5 Fullscreen News Apps for Windows 8
Do some reading, Metro-style. A variety of apps from major news sources and beyond give you quick, clutter-free ways to read the news you care about.
If there’s one thing Windows 8’s new Metro (sorry, I’m not going to call it “Modern UI”) interface does very well it’s reading. The look is clean and keeps distractions out of the way – at least, once you’ve opened a given app. White space is used liberally and fonts are crisp and easy to read. This was all possible with Windows before, but now it’s the norm.
But to take advantage of this you need to install the proper Windows 8 apps . Let’s take a look at a few of the apps offered in the Windows Store right now so you can get an idea of what to expect.
New York Times
Microsoft’s been showing this one off on the main page of their store, and why not: when Google launched the Web Store and when Apple launched the iPad they showed off the New York Times app too. If The New York Times is involved, the thinking goes, this platform must be for real.
The New York Times app, unsurprisingly, arranges articles in the Metro-style. Scroll left to see more, click an article to read it.
Sure, other apps do a better job of using the Metro interface. They’re prettier. But this is the New York Times, so if you like their content this is your app.
Subscribe or you won’t be able to access all articles, of course. But again: if you like the New York Times, this is your app.
They may lack the prestige of the New York Times, but you’ve got to give the USA Today one thing: they’re everywhere. You can hardly walk a block in American cities without seeing one of their boxes, and every time a new platform is born the USA Today builds an app for it.
These apps are always more feature-filled than the New York Times app, and this one’s not an exception. Charts, graphs and all the goodies you expect are here for you.
Local weather is always found at top-right, and you can click it for a forecast. Browse photos and videos, if your want, or check the latest scores in the sports section. It’s a well-done app, and I think you’ll like it.
Oh, and the use of graphics is kind of beautiful here. Full screen photos in all of their glory.
(The coloring isn’t off in that photo; dude’s just orange).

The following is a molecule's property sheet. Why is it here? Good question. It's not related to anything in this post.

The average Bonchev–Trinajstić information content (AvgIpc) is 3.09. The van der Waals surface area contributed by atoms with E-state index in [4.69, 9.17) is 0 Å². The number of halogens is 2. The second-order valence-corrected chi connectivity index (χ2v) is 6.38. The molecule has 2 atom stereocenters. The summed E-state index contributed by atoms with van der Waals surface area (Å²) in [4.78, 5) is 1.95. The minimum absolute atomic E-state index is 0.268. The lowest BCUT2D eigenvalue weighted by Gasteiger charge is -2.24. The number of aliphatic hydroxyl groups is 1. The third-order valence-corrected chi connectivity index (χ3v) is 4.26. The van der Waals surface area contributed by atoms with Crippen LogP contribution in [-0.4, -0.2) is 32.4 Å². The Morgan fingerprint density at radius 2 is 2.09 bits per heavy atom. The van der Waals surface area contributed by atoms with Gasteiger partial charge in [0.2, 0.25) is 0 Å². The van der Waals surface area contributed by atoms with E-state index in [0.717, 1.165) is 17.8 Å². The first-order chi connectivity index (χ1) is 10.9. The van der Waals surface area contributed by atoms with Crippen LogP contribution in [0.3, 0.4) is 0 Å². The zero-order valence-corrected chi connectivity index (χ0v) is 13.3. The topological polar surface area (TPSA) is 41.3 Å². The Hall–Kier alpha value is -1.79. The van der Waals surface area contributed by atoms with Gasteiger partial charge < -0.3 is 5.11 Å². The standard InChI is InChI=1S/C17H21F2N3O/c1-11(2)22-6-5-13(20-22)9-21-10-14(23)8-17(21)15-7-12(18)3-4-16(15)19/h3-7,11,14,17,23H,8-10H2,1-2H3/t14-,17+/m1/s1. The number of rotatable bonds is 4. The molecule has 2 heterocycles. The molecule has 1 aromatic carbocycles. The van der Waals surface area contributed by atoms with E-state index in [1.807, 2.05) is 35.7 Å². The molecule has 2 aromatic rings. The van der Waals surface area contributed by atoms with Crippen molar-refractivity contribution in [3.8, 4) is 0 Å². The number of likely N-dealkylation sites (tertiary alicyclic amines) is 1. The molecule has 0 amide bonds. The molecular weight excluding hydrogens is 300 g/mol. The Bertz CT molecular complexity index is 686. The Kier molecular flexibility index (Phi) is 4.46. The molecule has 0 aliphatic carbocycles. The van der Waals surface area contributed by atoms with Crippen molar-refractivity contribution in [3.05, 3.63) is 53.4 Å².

American media tends to be America-centric. The BBC offers a great counter-point, and an unofficial BBC apps gives Windows 8 users a great way to browse their latest stories. A beautiful main page gives a quick overview of the day’s headlines.
The reading experience is pretty good too, though not incredibly different than the above apps.
It’s a third-party app, but I hope any official app for the BBC works more or less like it. Read more about it from the creator here.
It’s surprising, but no Windows 8 version for Filpboard or Feedly exists, and there’s no official client for Google Reader. If you want something like this, you’re going to have to depend on apps like News Bento, which offer you a way to quickly browse a variety of sites from around the web.
If you’ve been paying attention you more-or-less know how this works: scroll from left to right and read. Unlike the other apps, however, you can choose which sources show up and explore them individually.
News Bento offers support for Google Reader, but imperfectly so: you can sign into the service but then need to manually add your favorite feeds. Still, it’s an attractive app and offers access to a variety of services.
Of course, Windows 8 comes with an app that shows you articles from around the web. It’s called Bing Daily, and it works. You can’t pick your sources, meaning someone is just showing you things they thought you’d like, but it works.
This is a seemingly random assortment of news apps, but don’t worry: there’s more to find. Head to the Windows 8 Store and I’m sure you’ll find something more your speed.
One thing I’ve noticed: using these apps makes me wish I were running Windows 8 on a tablet. They feel strange on a PC, even if refreshingly clean. I wonder, though: do people like using full-screen apps like this on their computers, or will they just stick with the web? Leave your thoughts in the comments below, because as always I want to know.
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